As I wandered around the museum I imagined East Berlin as any city in the 1970s and 1980s, except pocked with tiny swiss cheese holes everywhere, like the little distinctive flaws you come to love in anywhere that takes you in for long enough.
The Stasi worked with their own citizenry to do their job, too. Many records were destroyed, but estimates put the number of collaborators between 174,000 and 500,000.
We don’t yet know of many individual collaborators in the American surveillance state. Mostly we know of vast, impersonal corporations that collaborate with the NSA. We know of one person who is not a collaborator: Ladar Levison, founder of Lavabit. He received a court order to collaborate, but shut down his business instead. He is in court still fighting the consequences of defying that court order.
We are told by museum placards that very few of the East German collaborators had to be coerced. Probably even fewer of them were ever useful one way or the other. The Stasi had a lot of data coming in, most of it meaningless. As decades passed, it all became normal, part of life in the DDR.
Even as the Stasi grew to 91,015 employees in the late 1980s and tapped and collaborated and arrested and managed the DDR as best it could, none of this could stop the coming collapse of Communism. With hindsight it’s obvious all the spying in the world, inside or out of the country, couldn’t have stopped what was coming, not that way. But they didn’t know that then, and neither did we.
I remember the DDR and the USSR in the media when I was a kid. There was some disagreement about how politics worked and we were going to blow up the world over it. I remember being told if the other side won our way of life would be destroyed. I wasn’t entirely sure what our way of life was, to be honest. I was trying to survive my own life, which was hard enough. I didn’t want to die in a nuclear fire. I liked my cats and the local birds and my bits of ocean, and its dolphins and the forests north of my home, and I really didn’t want them all to die in a nuclear fire. To think about that made me much more wretchedly sad than the thought of dying myself.
It was very important to my father that I be anticommunist, so sure, I was. He’d been shot at in Vietnam to stop communists, and that was important. But I also quickly realized that my dad had no more idea what Communism was than I did. As an adult, I came to realize we didn’t know what Capitalism or Democracy were either. Just that it seems sometimes two big things in the world end up facing off, with all the smaller things they are made of mostly trying to get along with their lives.
Back in Berlin, and now, long after the fall of the Iron Curtain, I thought about my phone as we wandered around the corridors. It was telling my minders that I was visiting the museum. It is my indispensable little spy. The Stasi would recruit an informer in every apartment building, have an agent working at every factory. People knew it and lived with it.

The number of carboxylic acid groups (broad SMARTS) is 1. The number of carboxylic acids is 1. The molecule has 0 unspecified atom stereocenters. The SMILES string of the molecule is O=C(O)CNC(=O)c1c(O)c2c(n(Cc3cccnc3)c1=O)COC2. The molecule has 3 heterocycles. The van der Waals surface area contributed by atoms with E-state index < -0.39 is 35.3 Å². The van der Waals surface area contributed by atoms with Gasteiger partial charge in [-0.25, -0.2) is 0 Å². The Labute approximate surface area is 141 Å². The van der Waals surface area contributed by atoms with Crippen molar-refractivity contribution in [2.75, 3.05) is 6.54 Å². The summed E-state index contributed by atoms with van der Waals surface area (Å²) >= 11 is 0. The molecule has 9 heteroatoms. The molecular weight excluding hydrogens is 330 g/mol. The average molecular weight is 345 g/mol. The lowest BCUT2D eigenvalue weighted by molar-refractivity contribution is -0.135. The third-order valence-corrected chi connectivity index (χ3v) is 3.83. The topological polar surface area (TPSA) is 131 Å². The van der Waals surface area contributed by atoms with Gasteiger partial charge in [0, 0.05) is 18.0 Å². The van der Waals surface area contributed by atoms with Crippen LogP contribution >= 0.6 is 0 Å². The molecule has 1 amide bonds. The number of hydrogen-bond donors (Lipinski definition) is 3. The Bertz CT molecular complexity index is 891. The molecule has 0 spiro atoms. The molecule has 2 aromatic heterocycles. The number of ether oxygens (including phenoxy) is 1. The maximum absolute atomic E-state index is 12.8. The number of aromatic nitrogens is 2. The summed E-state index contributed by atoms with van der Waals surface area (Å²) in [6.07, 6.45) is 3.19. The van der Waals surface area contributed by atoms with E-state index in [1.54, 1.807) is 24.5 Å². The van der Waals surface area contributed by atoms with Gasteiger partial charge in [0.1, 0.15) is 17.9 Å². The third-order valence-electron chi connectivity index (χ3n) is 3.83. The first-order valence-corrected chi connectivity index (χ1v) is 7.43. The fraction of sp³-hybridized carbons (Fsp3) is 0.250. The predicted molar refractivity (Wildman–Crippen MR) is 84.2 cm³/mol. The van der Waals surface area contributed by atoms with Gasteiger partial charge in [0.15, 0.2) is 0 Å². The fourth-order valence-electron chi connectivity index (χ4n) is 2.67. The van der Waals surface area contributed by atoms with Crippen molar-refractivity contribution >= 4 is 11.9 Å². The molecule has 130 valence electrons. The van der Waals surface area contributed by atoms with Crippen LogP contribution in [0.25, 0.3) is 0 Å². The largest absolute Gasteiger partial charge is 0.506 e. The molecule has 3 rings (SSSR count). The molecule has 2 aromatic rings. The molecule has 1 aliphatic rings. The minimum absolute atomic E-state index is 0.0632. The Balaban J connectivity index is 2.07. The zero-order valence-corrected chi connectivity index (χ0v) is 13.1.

I don’t carry a purse, so I keep my little informer in my pocket. I briefly wondered if it could tell the NSA (or BND in this case, but I imagine they share) what room I was in at any given moment, or only that I was at Stasi headquarters.
I don’t know that the Stasi did anything wrong, given what they were asked to do. I don’t know that they were very corrupt. They were strict — no tolerance of LOVEINTs here. They were careful and thorough. I do know that they were evil: actual, post-modern-theories-will-not-get-you-out-of-it evil. They crushed and corroded their people for 40 years, until those people unequivocally destroyed them, exposed them, laid their asses as bare as the people could manage. Made the Secret Police Headquarters into a goddamned public museum.
But the Stasi didn’t know that was coming for them when they made their society into a nightmare. I don’t know how they could have known when they started. I know that these East Germans were asking themselves if they were doing their jobs well when they should have been asking whether they should be doing their jobs at all.
It worries me that no one in power has asked whether what the NSA does is good or evil, only whether it is legal. It worries me because the law works as well when it is evil as when it is good. It is the job of the people who make society to guide that law, or overrun it when it turns evil.
After three floors I’d had as much Stasi as I could take for a day.
“Do you think we’ll live to see the NSA turned into a museum?” I asked my friend. She looked thoughtful. “I don’t know,” she replied, and we went to get coffee.
All pictures from the Stasi museum, taken by Quinn Norton, unless otherwise noted.